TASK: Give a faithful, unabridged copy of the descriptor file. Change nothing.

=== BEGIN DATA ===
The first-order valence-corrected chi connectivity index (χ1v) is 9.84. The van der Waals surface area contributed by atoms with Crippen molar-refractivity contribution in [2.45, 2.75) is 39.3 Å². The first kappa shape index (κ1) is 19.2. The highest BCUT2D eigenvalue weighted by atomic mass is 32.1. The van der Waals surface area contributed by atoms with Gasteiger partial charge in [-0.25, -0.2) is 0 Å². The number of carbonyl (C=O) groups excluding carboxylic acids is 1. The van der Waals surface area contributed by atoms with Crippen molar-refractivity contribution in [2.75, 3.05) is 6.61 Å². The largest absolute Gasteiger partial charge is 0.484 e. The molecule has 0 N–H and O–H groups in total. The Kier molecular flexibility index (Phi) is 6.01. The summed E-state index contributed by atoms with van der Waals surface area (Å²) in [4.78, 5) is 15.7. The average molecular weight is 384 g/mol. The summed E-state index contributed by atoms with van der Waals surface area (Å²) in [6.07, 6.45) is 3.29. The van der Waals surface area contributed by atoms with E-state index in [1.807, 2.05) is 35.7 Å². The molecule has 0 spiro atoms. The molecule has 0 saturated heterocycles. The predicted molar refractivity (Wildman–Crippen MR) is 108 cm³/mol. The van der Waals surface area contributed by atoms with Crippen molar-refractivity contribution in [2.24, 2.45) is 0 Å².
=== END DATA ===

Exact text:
The first-order valence-corrected chi connectivity index (χ1v) is 9.84. The van der Waals surface area contributed by atoms with Crippen molar-refractivity contribution in [2.45, 2.75) is 39.3 Å². The first kappa shape index (κ1) is 19.2. The highest BCUT2D eigenvalue weighted by atomic mass is 32.1. The van der Waals surface area contributed by atoms with Gasteiger partial charge in [-0.25, -0.2) is 0 Å². The number of carbonyl (C=O) groups excluding carboxylic acids is 1. The van der Waals surface area contributed by atoms with Crippen molar-refractivity contribution in [2.75, 3.05) is 6.61 Å². The largest absolute Gasteiger partial charge is 0.484 e. The molecule has 0 N–H and O–H groups in total. The Kier molecular flexibility index (Phi) is 6.01. The summed E-state index contributed by atoms with van der Waals surface area (Å²) in [4.78, 5) is 15.7. The average molecular weight is 384 g/mol. The summed E-state index contributed by atoms with van der Waals surface area (Å²) in [6.07, 6.45) is 3.29. The van der Waals surface area contributed by atoms with E-state index in [1.807, 2.05) is 35.7 Å². The molecule has 0 spiro atoms. The molecule has 0 saturated heterocycles. The predicted molar refractivity (Wildman–Crippen MR) is 108 cm³/mol. The van der Waals surface area contributed by atoms with Crippen molar-refractivity contribution in [2.24, 2.45) is 0 Å².